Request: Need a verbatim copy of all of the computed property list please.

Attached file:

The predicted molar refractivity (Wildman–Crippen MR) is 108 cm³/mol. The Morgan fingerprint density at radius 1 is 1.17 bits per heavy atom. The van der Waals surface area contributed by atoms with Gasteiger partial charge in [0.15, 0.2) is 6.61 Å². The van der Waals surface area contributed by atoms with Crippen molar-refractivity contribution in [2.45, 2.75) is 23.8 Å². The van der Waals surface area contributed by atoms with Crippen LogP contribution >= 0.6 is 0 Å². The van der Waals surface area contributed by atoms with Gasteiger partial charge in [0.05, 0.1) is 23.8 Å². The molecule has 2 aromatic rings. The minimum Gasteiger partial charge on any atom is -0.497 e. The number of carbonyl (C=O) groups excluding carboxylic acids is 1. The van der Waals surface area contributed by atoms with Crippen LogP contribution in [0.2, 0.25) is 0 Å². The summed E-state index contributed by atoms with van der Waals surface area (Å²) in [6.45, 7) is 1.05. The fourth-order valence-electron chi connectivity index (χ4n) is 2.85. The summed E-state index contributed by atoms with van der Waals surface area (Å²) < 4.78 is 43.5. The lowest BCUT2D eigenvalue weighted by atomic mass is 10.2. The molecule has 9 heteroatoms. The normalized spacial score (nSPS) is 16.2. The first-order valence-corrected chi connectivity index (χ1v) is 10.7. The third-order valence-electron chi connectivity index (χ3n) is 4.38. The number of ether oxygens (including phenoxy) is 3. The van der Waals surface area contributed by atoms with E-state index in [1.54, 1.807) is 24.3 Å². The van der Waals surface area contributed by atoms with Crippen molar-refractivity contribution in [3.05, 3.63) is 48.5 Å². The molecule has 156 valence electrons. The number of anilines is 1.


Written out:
The predicted molar refractivity (Wildman–Crippen MR) is 108 cm³/mol. The Morgan fingerprint density at radius 1 is 1.17 bits per heavy atom. The van der Waals surface area contributed by atoms with Gasteiger partial charge in [0.15, 0.2) is 6.61 Å². The van der Waals surface area contributed by atoms with Crippen molar-refractivity contribution in [2.45, 2.75) is 23.8 Å². The van der Waals surface area contributed by atoms with Crippen LogP contribution >= 0.6 is 0 Å². The van der Waals surface area contributed by atoms with Gasteiger partial charge in [0.05, 0.1) is 23.8 Å². The molecule has 2 aromatic rings. The minimum Gasteiger partial charge on any atom is -0.497 e. The number of carbonyl (C=O) groups excluding carboxylic acids is 1. The van der Waals surface area contributed by atoms with Crippen LogP contribution in [0.2, 0.25) is 0 Å². The summed E-state index contributed by atoms with van der Waals surface area (Å²) in [6.45, 7) is 1.05. The fourth-order valence-electron chi connectivity index (χ4n) is 2.85. The summed E-state index contributed by atoms with van der Waals surface area (Å²) < 4.78 is 43.5. The lowest BCUT2D eigenvalue weighted by atomic mass is 10.2. The molecule has 9 heteroatoms. The normalized spacial score (nSPS) is 16.2. The first-order valence-corrected chi connectivity index (χ1v) is 10.7. The third-order valence-electron chi connectivity index (χ3n) is 4.38. The number of ether oxygens (including phenoxy) is 3. The van der Waals surface area contributed by atoms with E-state index in [1.54, 1.807) is 24.3 Å². The van der Waals surface area contributed by atoms with Crippen molar-refractivity contribution in [3.05, 3.63) is 48.5 Å². The molecule has 156 valence electrons. The number of anilines is 1.